We all have bad days.

Bad days in general and bad days for writing and days when we can’t understand anything we read and days when the hope of publishing turns into the worst idea we’ve ever had…

This blog covers Reading, Writing, and Publishing and I’m still offering, “Write Your Way Out of The Bad Days…”, as an option in all three pursuits.

Let’s say you’re an avid reader, it’s what makes the rest of life bearable, but you hit one of those days when every book you have and even the new ones you trudge out to buy just seem like so many dead words on dead paper from dead trees.

Write Your Way Out of It…

No one has to see what you write. You can even tear it up after you’re done. The thing is, though, that many people smarter than me have recommended writing as a pressure relief valve for all kinds of rotten states of mind.

I was once in a therapy session and my deeply-held bad feelings about my father were the point of focus. The counselor told me to write my father a letter and tell him everything that was wrong with him. Write it, put it in an envelope, seal the envelope, address it, put a stamp on it, and bring it to the next session. {What helped motivate me to accomplish this was that I was checked into a facility I couldn’t leave with ease and the counselor was a former biker, built like the dark lord of an ominous army.}

I wrote, I enveloped, I addressed, I stamped. I showed up at the next session (it was a group) and the counselor took us out to the parking lot and told me to take out the letter. He put down one of the coffee cans we used as outdoor ashtrays, handed me his lighter, and told me to burn the letter.

This might sound like some gimmicky psycho-game but it worked. As the letter flamed away in that dirty coffee can, my hate for my father began to melt away. I can positively date my release from the oppression of blaming my father for what’s wrong with me from the sight of the smoke of that letter…

Well, the reasons for a reader having a bad day don’t have to be quite as dismal. Still, write a letter, write a note, write on the fogged-up window. Let the brain connections to your hand provide a conduit for the release of your murky feelings.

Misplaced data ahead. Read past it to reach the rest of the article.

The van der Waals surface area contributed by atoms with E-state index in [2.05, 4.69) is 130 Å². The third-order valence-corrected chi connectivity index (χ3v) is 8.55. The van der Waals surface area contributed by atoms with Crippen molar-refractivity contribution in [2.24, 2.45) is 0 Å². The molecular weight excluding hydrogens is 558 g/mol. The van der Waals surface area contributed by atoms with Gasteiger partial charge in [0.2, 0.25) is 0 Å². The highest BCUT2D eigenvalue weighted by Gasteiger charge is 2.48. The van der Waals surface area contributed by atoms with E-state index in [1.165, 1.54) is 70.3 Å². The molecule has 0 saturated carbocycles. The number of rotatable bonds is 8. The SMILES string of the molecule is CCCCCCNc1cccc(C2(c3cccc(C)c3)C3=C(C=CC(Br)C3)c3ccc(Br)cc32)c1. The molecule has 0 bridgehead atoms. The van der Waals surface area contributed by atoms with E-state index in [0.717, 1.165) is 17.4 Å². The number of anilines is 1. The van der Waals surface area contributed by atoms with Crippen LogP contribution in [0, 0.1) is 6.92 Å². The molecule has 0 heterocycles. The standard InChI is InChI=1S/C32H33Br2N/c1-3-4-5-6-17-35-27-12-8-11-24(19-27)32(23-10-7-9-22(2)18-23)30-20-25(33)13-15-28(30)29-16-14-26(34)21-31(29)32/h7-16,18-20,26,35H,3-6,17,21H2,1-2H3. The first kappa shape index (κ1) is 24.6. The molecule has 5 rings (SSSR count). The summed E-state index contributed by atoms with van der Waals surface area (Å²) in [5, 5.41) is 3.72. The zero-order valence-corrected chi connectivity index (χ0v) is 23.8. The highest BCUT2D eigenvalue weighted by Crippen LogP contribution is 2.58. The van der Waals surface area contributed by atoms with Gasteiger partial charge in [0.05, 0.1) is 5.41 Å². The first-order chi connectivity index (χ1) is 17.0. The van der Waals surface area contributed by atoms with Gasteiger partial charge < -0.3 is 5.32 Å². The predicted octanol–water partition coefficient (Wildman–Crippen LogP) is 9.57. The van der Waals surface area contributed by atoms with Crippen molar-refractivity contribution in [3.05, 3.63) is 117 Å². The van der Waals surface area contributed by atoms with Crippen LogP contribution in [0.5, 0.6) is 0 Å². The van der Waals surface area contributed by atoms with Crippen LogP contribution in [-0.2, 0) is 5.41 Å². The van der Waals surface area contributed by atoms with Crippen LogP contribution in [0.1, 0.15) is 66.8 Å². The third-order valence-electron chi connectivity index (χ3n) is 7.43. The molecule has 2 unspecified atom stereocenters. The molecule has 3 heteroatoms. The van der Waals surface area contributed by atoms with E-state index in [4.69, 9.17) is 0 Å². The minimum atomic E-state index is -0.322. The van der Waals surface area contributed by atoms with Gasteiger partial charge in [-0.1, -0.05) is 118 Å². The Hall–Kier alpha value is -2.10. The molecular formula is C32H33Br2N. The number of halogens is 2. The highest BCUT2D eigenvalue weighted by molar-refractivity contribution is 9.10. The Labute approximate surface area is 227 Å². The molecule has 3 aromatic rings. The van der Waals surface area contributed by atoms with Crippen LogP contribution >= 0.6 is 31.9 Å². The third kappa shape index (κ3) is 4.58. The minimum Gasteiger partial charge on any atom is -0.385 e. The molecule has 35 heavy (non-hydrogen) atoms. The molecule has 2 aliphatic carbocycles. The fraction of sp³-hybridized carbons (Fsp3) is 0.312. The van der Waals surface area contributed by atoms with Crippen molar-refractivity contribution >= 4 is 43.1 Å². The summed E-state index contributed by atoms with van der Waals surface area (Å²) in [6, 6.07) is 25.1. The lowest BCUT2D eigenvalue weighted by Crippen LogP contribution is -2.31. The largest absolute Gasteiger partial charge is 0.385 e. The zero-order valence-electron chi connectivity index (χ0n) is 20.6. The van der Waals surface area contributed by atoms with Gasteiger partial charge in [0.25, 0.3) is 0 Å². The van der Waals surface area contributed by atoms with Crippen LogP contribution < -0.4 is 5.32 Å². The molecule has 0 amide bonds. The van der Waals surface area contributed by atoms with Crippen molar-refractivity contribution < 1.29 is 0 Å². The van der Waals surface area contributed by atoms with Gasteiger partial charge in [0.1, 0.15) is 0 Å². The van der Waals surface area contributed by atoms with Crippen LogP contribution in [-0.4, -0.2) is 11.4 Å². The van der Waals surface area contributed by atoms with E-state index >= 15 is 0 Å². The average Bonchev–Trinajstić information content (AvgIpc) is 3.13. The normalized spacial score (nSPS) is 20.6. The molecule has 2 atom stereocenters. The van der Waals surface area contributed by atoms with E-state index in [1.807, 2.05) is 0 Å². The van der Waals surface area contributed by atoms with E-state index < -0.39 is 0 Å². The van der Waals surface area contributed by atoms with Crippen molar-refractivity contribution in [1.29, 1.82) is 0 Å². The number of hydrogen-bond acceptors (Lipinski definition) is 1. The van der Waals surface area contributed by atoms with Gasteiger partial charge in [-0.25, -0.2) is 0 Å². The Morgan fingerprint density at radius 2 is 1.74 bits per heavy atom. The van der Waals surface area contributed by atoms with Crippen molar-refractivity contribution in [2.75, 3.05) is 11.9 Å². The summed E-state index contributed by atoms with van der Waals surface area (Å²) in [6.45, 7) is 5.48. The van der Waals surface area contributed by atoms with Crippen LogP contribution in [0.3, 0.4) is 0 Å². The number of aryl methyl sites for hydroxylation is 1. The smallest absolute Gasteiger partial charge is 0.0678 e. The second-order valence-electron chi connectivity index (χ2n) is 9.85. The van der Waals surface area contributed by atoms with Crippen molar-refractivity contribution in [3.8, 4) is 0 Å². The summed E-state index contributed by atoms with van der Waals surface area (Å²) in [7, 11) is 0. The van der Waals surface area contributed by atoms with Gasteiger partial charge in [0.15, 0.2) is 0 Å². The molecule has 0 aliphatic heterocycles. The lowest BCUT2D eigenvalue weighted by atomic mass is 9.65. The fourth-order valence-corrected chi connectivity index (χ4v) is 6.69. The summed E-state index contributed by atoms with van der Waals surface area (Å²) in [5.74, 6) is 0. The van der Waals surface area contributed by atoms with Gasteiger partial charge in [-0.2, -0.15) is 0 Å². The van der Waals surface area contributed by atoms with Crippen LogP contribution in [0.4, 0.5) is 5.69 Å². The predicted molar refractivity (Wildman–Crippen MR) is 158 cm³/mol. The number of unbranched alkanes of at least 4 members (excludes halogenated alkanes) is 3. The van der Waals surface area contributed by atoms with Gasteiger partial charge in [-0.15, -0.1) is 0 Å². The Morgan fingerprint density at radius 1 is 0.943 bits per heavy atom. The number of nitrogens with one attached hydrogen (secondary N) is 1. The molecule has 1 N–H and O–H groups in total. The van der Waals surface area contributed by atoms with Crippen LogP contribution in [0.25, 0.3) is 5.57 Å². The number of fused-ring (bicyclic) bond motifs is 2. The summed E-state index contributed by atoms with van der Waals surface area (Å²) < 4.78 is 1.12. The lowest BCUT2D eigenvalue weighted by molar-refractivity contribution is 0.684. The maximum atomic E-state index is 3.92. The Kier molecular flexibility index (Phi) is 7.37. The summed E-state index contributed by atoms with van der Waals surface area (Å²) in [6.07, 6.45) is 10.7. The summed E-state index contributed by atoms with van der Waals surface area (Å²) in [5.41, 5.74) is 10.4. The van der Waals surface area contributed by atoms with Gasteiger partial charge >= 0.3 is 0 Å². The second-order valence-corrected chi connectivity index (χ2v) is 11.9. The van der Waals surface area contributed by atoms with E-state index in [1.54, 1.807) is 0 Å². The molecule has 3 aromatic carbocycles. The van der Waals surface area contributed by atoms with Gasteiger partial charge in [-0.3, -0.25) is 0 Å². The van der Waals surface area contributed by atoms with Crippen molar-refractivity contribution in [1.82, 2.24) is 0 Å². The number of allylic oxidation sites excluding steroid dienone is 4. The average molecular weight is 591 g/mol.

Write whatever you feel, write through the pain to personal resolutions for improvement, write like your life depends on it, write to your heart…

Just write.

You may not feel immediate relief. Sometimes this action is like a time-released medication. Just take the pill and trust in your deeper mind to spread the healing…

I think the writers reading this post have already done various wild things to get them over the hump of a bad writing day. I truly hope they relate their experiences in the Comments :-)

But, hey, you writers!  Ever thought about writing about why your writing is bad?

What about bad days in the push to publishing? I’m writing this post because I’m in the middle of one of those days…

I got my book’s manuscript back from my editor a couple weeks ago and was surprised at how few corrections were needed. I met her face-to-face two days ago and it became a two-hour session of her defending my book against every bad thing I’ve had people say about it.

That got me on a high and certain highs can have within them the slippery slopes of ego-inflation…

Yesterday I received the corrections deemed necessary by a special Review Board. You’d have to actually read the manuscript for any explanation of why I submitted it to them to make sense.

This morning, as I went through my email, I linked out to an article about building an author platform (something quite important if a writer wants their book to have a fighting chance at being noticed amongst the 2,000-odd books that will be published the day their own work is released).

The high of ego-inflation from the talk with my editor combined with the vast importance of the necessary revisions from the Review Board as well as the weight from the sheer multiplicity of tasks necessary to prepare for publishing and they imploded. I slid right into a bad, funky, foul-smelling, wicked mood…

So, all that was left was to tell myself:

Write Your Way Out of It…

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